Because this is one of those elections where there is a real difference between the two major parties, yet the PM has a small-target strategy, and the Coalition could claim a reverse mandate – to do none of those substantial policy things the Opposition has put forward. Nothing on climate, nothing on tax loopholes, nothing on penalty rates, nothing on public school funding … nothing, nothing, nothing.


“You really have to wonder about the various positions of Julia Banks, who was until not that long ago urging people to vote Liberal and is now suggesting she will preference Labor. That is up to her to explain and to justify, but I think it shows a gross inconsistency on her behalf.”

Liberal Party campaign spokesperson Simon Birmingham on reports that former Liberal MP Julia Banks will recommend that voters preference Labor in the Victorian electorate of Flinders, currently held by Greg Hunt.


“Take the ABC’s obsession with ‘Watergate’, for example, a conspiracy concocted on Twitter about alleged irregularities in the allocation of water licences. Quite what the irregularities were, who was alleging impropriety, or indeed whether any of it mattered a jot has never been explained.”

Executive director of the Menzies Research Centre Nick Cater assesses the ABC’s coverage of the federal election.

The Number

The number of Clive Palmer’s United Australia Party candidates who are potentially ineligible to sit in parliament under section 44 of the Constitution.

The Policy

“A Shorten Labor Government will put more money back in working parents’ pockets for 887,000 Australian families. Every single family earning up to $174,000 will get cheaper child care with Labor.”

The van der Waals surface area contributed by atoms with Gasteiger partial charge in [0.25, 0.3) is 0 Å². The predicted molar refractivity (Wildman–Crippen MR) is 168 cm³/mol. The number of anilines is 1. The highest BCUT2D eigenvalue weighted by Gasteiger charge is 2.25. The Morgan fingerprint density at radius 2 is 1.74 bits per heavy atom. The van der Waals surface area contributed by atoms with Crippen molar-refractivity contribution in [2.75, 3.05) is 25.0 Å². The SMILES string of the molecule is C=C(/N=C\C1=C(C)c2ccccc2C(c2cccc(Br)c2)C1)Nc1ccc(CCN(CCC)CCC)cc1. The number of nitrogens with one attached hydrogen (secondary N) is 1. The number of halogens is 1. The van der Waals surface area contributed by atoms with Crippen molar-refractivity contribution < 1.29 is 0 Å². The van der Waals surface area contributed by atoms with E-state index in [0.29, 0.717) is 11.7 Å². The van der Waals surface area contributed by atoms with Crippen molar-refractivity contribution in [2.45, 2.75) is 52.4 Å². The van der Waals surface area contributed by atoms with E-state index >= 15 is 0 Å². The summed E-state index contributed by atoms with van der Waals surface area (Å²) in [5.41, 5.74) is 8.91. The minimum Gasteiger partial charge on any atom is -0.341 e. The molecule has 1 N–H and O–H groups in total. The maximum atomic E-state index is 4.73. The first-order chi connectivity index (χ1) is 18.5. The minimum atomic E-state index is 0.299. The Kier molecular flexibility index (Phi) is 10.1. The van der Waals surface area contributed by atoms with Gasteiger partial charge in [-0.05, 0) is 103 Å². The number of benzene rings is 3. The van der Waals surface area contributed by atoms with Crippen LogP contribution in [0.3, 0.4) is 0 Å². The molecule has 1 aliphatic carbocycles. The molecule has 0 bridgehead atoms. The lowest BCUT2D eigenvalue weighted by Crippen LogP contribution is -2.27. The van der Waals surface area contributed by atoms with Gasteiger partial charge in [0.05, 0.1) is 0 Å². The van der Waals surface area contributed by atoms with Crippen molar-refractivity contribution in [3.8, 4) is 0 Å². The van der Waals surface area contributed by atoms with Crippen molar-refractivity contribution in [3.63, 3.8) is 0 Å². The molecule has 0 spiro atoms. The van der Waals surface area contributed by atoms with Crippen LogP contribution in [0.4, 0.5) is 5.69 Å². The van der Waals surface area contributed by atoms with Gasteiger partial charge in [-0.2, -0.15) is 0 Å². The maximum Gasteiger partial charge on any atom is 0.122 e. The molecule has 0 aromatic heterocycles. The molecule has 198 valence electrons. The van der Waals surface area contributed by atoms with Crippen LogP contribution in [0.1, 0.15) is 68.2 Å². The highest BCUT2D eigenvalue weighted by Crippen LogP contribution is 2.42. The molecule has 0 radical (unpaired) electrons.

The list

“Peter Dutton nervously endures a series of root canals performed by a team of world-class African-Australian dentists.” Oslo Davis takes a look at what the future might hold for our politicians.  


“What has inevitably been re-christened as ‘watergate’ is hardly a barbecue stopper ... The scandal – which it clearly is – may not in itself change votes, but it adds to the list of sloppy, devious and suspect handouts that has bedevilled the government. The Great Barrier Reef Foundation grant, contracts for security on Manus Island, and more recently the hasty signing-off of a uranium mine the day before the election was called are just a few that would never pass the pub test.” 


“Along with Adam Bandt, six of the Greens’ nine senators are up for re-election. There’s a lot to lose, and senior Greens figures aren’t bullish about their prospects. A senior Greens source defined success to me as: ‘Retain, retain. Keep our senators and retain Adam.’”

Paddy Manning

Paddy Manning is contributing editor (politics) at The Monthly and has worked for the ABC, Fairfax, Crikey and The Australian. He is the author of Inside the Greens and the unauthorised biography of Malcolm Turnbull, Born To Rule?